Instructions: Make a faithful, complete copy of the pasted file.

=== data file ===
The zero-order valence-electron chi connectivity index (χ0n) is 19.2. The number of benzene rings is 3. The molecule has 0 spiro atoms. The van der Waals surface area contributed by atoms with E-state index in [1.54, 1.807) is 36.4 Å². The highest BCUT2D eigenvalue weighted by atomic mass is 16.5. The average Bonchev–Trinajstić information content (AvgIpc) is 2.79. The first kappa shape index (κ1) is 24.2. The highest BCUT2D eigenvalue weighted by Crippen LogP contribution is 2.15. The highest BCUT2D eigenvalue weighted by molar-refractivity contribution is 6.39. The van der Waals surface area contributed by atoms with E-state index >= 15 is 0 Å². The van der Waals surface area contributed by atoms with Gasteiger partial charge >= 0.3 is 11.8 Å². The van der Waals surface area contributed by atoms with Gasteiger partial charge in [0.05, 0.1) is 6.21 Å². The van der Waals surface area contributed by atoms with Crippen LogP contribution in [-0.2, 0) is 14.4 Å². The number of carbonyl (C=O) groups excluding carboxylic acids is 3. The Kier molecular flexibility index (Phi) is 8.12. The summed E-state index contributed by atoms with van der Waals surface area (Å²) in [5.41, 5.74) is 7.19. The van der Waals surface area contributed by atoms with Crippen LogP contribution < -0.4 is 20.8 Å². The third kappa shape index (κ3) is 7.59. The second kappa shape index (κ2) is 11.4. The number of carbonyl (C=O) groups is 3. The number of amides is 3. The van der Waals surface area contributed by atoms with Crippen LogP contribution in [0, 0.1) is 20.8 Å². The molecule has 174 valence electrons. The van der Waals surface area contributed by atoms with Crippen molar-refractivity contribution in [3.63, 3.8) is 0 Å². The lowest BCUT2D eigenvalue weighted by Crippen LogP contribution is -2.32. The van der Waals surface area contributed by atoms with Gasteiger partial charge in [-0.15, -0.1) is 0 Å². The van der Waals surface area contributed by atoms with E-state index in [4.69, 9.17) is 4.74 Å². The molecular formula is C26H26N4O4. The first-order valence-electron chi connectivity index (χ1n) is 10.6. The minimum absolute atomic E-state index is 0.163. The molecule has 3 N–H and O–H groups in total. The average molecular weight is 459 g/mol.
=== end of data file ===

The zero-order valence-electron chi connectivity index (χ0n) is 19.2. The number of benzene rings is 3. The molecule has 0 spiro atoms. The van der Waals surface area contributed by atoms with E-state index in [1.54, 1.807) is 36.4 Å². The highest BCUT2D eigenvalue weighted by atomic mass is 16.5. The average Bonchev–Trinajstić information content (AvgIpc) is 2.79. The first kappa shape index (κ1) is 24.2. The highest BCUT2D eigenvalue weighted by Crippen LogP contribution is 2.15. The highest BCUT2D eigenvalue weighted by molar-refractivity contribution is 6.39. The van der Waals surface area contributed by atoms with E-state index >= 15 is 0 Å². The van der Waals surface area contributed by atoms with Gasteiger partial charge >= 0.3 is 11.8 Å². The van der Waals surface area contributed by atoms with Gasteiger partial charge in [0.05, 0.1) is 6.21 Å². The van der Waals surface area contributed by atoms with Crippen LogP contribution in [-0.2, 0) is 14.4 Å². The number of carbonyl (C=O) groups excluding carboxylic acids is 3. The Kier molecular flexibility index (Phi) is 8.12. The summed E-state index contributed by atoms with van der Waals surface area (Å²) in [5.41, 5.74) is 7.19. The van der Waals surface area contributed by atoms with Crippen LogP contribution < -0.4 is 20.8 Å². The third kappa shape index (κ3) is 7.59. The second kappa shape index (κ2) is 11.4. The number of carbonyl (C=O) groups is 3. The number of amides is 3. The van der Waals surface area contributed by atoms with Crippen LogP contribution in [0, 0.1) is 20.8 Å². The molecule has 174 valence electrons. The van der Waals surface area contributed by atoms with Crippen molar-refractivity contribution in [3.63, 3.8) is 0 Å². The lowest BCUT2D eigenvalue weighted by Crippen LogP contribution is -2.32. The van der Waals surface area contributed by atoms with Gasteiger partial charge in [-0.15, -0.1) is 0 Å². The van der Waals surface area contributed by atoms with E-state index in [4.69, 9.17) is 4.74 Å². The molecular formula is C26H26N4O4. The first-order valence-electron chi connectivity index (χ1n) is 10.6. The minimum absolute atomic E-state index is 0.163. The molecule has 3 N–H and O–H groups in total. The average molecular weight is 459 g/mol.